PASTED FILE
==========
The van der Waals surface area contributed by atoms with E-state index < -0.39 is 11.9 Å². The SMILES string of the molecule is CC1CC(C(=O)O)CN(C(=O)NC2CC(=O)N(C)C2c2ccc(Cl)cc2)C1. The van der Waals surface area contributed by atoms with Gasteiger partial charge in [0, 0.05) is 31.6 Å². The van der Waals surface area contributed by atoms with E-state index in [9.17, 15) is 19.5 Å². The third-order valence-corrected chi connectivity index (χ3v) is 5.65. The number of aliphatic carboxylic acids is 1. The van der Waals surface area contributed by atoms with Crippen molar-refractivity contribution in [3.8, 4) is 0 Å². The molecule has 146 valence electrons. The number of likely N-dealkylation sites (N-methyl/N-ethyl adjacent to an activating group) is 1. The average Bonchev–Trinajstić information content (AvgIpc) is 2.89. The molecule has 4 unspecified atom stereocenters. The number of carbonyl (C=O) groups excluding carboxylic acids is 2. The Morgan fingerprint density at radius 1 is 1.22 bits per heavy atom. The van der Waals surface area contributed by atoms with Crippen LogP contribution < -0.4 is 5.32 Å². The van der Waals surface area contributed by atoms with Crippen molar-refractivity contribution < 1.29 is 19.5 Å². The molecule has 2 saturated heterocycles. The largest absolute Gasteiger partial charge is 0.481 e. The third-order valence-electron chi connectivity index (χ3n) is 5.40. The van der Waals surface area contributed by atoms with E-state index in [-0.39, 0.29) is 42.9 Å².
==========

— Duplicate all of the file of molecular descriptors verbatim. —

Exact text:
The van der Waals surface area contributed by atoms with E-state index < -0.39 is 11.9 Å². The SMILES string of the molecule is CC1CC(C(=O)O)CN(C(=O)NC2CC(=O)N(C)C2c2ccc(Cl)cc2)C1. The van der Waals surface area contributed by atoms with Gasteiger partial charge in [0, 0.05) is 31.6 Å². The van der Waals surface area contributed by atoms with E-state index in [9.17, 15) is 19.5 Å². The third-order valence-corrected chi connectivity index (χ3v) is 5.65. The number of aliphatic carboxylic acids is 1. The van der Waals surface area contributed by atoms with Crippen molar-refractivity contribution in [3.8, 4) is 0 Å². The molecule has 146 valence electrons. The number of likely N-dealkylation sites (N-methyl/N-ethyl adjacent to an activating group) is 1. The average Bonchev–Trinajstić information content (AvgIpc) is 2.89. The molecule has 4 unspecified atom stereocenters. The number of carbonyl (C=O) groups excluding carboxylic acids is 2. The Morgan fingerprint density at radius 1 is 1.22 bits per heavy atom. The van der Waals surface area contributed by atoms with Crippen LogP contribution < -0.4 is 5.32 Å². The van der Waals surface area contributed by atoms with Crippen molar-refractivity contribution < 1.29 is 19.5 Å². The molecule has 2 saturated heterocycles. The largest absolute Gasteiger partial charge is 0.481 e. The third-order valence-electron chi connectivity index (χ3n) is 5.40. The van der Waals surface area contributed by atoms with E-state index in [-0.39, 0.29) is 42.9 Å².